Public works: infrastructure maintenance and development with public credit supplying public fair wage employment as needed, privately contracted as appropriate with local businesses strongly preferred, public management of works where appropriate; local management and design supervision with regional and national assistance, coordination and oversight.
Cartels & monopolies etc. disenabled from predatory operations, fairly taxed without deceitful exemptions, phony bookkeeping, off-shoring, etc., dissolved as appropriate, bought out, rationalized and operated in the public interest as appropriate, starting with the “defense” industry — by far the biggest weapons monger on the planet, arming anyone who will pay — in the pretended service of “our defense!” Return to “national armories” on the original English model (armaments and munitions manufacture publicly owned and operated) and terminate the profit-making, government-corrupting, global environmental disaster of the armaments industry and its predatory corporate financial operators: plainspoken Americans in the 1920s called them “merchants of death.”
Private local initiative supported by public credit — formation of worker cooperatives in small businesses at will of employees by means of buy-outs with public credit; assistance, advice and support for cooperative management transitions); public credit rescue from private debt of viable local small businesses which effectively & efficiently provide beneficial local services when freedom from usury debt loads will permit them to stay in business paying fair wages.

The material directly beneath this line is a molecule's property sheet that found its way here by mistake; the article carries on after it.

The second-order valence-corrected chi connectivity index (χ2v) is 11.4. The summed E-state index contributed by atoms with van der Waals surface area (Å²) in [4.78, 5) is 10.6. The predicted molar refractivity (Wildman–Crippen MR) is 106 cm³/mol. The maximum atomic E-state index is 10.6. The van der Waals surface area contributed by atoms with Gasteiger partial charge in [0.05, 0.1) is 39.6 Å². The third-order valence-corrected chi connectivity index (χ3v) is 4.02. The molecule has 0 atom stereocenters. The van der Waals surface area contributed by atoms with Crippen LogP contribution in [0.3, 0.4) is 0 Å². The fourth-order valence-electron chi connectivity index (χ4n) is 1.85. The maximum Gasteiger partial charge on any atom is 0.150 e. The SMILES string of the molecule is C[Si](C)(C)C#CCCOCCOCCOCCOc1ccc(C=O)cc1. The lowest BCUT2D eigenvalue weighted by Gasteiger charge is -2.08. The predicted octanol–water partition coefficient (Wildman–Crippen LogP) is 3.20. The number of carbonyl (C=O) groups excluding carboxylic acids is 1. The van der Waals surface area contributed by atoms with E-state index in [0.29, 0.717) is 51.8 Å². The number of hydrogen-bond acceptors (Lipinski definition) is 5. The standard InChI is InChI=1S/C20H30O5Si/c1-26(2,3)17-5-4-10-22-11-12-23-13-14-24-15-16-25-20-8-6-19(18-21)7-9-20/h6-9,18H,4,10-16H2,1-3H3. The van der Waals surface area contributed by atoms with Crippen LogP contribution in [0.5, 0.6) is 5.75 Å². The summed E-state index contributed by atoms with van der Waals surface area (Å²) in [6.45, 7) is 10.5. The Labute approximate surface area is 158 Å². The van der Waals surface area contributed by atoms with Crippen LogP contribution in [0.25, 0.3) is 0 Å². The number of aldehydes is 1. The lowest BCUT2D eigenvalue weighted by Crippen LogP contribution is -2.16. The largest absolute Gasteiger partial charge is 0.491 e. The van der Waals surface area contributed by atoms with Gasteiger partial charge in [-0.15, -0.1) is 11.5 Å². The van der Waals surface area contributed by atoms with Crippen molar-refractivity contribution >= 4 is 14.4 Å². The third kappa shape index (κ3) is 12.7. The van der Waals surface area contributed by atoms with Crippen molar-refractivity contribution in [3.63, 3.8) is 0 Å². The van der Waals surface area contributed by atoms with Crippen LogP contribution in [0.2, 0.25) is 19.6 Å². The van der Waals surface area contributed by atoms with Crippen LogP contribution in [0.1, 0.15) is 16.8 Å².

Environmental laws: serious effective regulation and remediation aiming for no further harm, correction of damage and creation of sustainable conditions with strong local input and guidance; terminate wanton plunder and wreckage by absentee and local predators of all denominations.
The plutocratic response to all these proposals is predictable: they are “wild-eyed, radical, impractical, impossible, unconstitutional, communistic,” etc. But far from being any such thing, in fact they are all eminently reasonable and pragmatic progressive initiatives for the alert citizenry of a republic to pursue in service of the authentic public interest and see enacted to “promote the general welfare,” as the Preamble of our Constitution puts it. All of them have a long history in progressive policy discussion. The serious threat their reasonable practicality presents to continuing plutocratic dominion is demonstrated by their long banishment from the American table by the vested interests which have usurped our national discourse along with our government.